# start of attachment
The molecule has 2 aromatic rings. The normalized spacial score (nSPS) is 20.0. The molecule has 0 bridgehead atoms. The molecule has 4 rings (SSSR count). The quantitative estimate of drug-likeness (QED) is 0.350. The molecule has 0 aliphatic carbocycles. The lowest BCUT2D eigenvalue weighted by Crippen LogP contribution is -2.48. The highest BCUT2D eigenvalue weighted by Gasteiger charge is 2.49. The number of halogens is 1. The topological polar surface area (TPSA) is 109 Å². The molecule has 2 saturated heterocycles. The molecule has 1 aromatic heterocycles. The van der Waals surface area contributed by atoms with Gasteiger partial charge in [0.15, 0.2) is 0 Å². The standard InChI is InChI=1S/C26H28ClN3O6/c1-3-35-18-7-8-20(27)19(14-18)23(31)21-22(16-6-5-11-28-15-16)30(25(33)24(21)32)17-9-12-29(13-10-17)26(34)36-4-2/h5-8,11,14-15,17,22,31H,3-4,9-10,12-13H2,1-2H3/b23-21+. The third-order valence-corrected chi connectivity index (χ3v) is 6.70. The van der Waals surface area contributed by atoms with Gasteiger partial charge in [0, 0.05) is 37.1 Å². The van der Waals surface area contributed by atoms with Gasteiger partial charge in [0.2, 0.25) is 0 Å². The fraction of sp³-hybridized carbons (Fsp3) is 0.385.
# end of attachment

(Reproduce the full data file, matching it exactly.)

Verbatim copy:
The molecule has 2 aromatic rings. The normalized spacial score (nSPS) is 20.0. The molecule has 0 bridgehead atoms. The molecule has 4 rings (SSSR count). The quantitative estimate of drug-likeness (QED) is 0.350. The molecule has 0 aliphatic carbocycles. The lowest BCUT2D eigenvalue weighted by Crippen LogP contribution is -2.48. The highest BCUT2D eigenvalue weighted by Gasteiger charge is 2.49. The number of halogens is 1. The topological polar surface area (TPSA) is 109 Å². The molecule has 2 saturated heterocycles. The molecule has 1 aromatic heterocycles. The van der Waals surface area contributed by atoms with Gasteiger partial charge in [0.15, 0.2) is 0 Å². The standard InChI is InChI=1S/C26H28ClN3O6/c1-3-35-18-7-8-20(27)19(14-18)23(31)21-22(16-6-5-11-28-15-16)30(25(33)24(21)32)17-9-12-29(13-10-17)26(34)36-4-2/h5-8,11,14-15,17,22,31H,3-4,9-10,12-13H2,1-2H3/b23-21+. The third-order valence-corrected chi connectivity index (χ3v) is 6.70. The van der Waals surface area contributed by atoms with Gasteiger partial charge in [0, 0.05) is 37.1 Å². The van der Waals surface area contributed by atoms with Gasteiger partial charge in [0.2, 0.25) is 0 Å². The fraction of sp³-hybridized carbons (Fsp3) is 0.385.